So much for just a gist, huh?
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1 of 1 people found the following review helpful By C.M. Muller on April 8, 2014
Format: Mass Market Paperback
This unique novel of the future (part of which, interestingly enough, is set in “1976”) was a refreshing surprise, the type of thought-provoking tale one would expect from J.G. Ballard and Aldous Huxley in their prime, with more than a few shades of Philip K. Dick. The writing is poetic, philosophical, and consistently clever. It is not often one encounters speculative novels this imaginative and well-written. I do hope Ivo Stourton continues in this vein, for we need more authors like him in the genre. And you gotta love that title, which strikes me as a cross between a certain zombie epic and something that the distinguished English satirist, Evelyn Waugh, might have penned.
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1 of 1 people found the following review helpful By W.M.M. van der Salm-Pallada on February 25, 2014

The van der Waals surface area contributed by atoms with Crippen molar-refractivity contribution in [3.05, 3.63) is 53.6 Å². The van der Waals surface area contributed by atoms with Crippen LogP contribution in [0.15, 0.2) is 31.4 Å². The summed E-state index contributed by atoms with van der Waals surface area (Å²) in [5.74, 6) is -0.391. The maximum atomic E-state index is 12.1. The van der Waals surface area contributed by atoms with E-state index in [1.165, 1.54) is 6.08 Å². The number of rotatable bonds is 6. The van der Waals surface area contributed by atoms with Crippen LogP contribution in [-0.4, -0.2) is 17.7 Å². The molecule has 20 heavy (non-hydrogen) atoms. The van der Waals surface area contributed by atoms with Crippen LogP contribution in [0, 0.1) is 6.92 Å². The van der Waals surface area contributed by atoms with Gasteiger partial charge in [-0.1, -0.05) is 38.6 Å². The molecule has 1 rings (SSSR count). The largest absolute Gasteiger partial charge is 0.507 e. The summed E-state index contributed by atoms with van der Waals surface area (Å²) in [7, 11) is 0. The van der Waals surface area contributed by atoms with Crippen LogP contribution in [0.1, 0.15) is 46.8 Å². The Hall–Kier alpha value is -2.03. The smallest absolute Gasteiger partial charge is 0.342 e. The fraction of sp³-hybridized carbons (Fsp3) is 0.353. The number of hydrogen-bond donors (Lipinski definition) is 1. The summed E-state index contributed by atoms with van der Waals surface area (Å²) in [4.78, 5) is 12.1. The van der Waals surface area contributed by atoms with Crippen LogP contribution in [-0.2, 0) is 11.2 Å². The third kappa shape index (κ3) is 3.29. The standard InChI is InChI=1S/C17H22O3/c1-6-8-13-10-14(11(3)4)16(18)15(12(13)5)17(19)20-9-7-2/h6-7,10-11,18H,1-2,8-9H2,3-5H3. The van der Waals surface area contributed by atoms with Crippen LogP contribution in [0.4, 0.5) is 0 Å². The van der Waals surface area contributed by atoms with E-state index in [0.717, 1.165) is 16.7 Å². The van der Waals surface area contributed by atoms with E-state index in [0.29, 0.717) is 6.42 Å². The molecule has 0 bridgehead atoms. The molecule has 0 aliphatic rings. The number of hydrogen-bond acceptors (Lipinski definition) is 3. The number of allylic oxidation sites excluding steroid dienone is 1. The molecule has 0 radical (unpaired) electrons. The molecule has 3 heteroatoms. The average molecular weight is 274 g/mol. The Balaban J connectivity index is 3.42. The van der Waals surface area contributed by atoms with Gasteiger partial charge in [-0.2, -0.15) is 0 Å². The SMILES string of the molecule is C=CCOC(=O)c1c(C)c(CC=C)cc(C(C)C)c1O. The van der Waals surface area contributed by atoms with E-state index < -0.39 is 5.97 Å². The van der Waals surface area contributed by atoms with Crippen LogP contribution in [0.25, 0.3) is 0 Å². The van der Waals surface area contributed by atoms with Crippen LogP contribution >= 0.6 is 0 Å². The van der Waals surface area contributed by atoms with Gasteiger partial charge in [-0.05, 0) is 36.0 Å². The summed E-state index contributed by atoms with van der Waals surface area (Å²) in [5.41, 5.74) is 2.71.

Format: Mass Market Paperback
A science-fictional crime novel set in a near-future London. I was sold on reading The Happier Dead, novelist and play-wright Ivo Stourton's first SF novel, by those elements alone. Add some fascinating thought exercises about immortality, memory, and morality to that mix and The Happier Dead was a novel that was equal parts riveting action and thought-provoking ideas. Although the ending bothered me somewhat in its sudden shift away from our protagonist Oates, I very much enjoyed this book, both for its story and its prose.

The Happier Dead is set in a near-future London, but it remains unclear how near a future exactly. Some of the political elements, such as a war in Syria, seem to have their roots in the now and taking the operations in Iraq and Afghanistan in consideration, I'd guess that means it couldn't be more than fifteen or twenty years in the future? Then again the building of the Dome and the perfecting of the Treatment in such a relatively short time seems implausible. The timespan doesn't truly matter to the plot and it isn't clearly mentioned anywhere, but I found myself distracted throughout the narrative when coming across historical references, trying to use them to pinpoint the time the novel is set in. Oates's city is also very much a recognisable London, which would probably feel quite familiar to its current residents.

I found it interesting to see how the London Riots of 2011 are starting to seep into fiction. The Happier Dead isn't the first book I've read in the past few months where their echoes can be clearly heard. The riots in the book mirror and increase the narrative tension.